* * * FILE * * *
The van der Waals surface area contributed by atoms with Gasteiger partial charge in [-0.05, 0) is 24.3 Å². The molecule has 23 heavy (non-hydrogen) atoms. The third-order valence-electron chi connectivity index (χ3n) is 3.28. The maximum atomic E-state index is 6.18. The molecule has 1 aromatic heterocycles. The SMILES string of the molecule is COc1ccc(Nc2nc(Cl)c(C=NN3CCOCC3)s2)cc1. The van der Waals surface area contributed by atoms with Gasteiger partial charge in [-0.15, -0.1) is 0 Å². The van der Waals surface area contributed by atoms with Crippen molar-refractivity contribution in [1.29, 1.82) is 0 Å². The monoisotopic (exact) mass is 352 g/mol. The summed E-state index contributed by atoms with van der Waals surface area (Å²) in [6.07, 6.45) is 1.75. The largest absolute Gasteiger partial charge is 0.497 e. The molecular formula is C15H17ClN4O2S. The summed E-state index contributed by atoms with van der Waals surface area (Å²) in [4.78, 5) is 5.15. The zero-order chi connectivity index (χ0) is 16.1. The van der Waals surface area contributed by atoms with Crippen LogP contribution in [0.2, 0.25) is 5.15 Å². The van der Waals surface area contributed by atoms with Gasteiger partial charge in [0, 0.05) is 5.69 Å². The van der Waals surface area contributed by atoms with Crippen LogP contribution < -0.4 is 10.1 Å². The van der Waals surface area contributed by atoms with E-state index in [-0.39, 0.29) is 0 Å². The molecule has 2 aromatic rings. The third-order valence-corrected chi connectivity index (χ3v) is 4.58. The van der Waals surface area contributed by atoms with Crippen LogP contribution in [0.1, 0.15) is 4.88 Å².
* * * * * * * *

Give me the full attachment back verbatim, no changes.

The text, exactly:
The van der Waals surface area contributed by atoms with Gasteiger partial charge in [-0.05, 0) is 24.3 Å². The molecule has 23 heavy (non-hydrogen) atoms. The third-order valence-electron chi connectivity index (χ3n) is 3.28. The maximum atomic E-state index is 6.18. The molecule has 1 aromatic heterocycles. The SMILES string of the molecule is COc1ccc(Nc2nc(Cl)c(C=NN3CCOCC3)s2)cc1. The van der Waals surface area contributed by atoms with Gasteiger partial charge in [-0.15, -0.1) is 0 Å². The van der Waals surface area contributed by atoms with Crippen molar-refractivity contribution in [1.29, 1.82) is 0 Å². The monoisotopic (exact) mass is 352 g/mol. The summed E-state index contributed by atoms with van der Waals surface area (Å²) in [6.07, 6.45) is 1.75. The largest absolute Gasteiger partial charge is 0.497 e. The molecular formula is C15H17ClN4O2S. The summed E-state index contributed by atoms with van der Waals surface area (Å²) in [4.78, 5) is 5.15. The zero-order chi connectivity index (χ0) is 16.1. The van der Waals surface area contributed by atoms with Crippen LogP contribution in [0.2, 0.25) is 5.15 Å². The van der Waals surface area contributed by atoms with Gasteiger partial charge in [0, 0.05) is 5.69 Å². The van der Waals surface area contributed by atoms with Crippen LogP contribution < -0.4 is 10.1 Å². The van der Waals surface area contributed by atoms with E-state index in [-0.39, 0.29) is 0 Å². The molecule has 2 aromatic rings. The third-order valence-corrected chi connectivity index (χ3v) is 4.58. The van der Waals surface area contributed by atoms with Crippen LogP contribution in [0.1, 0.15) is 4.88 Å².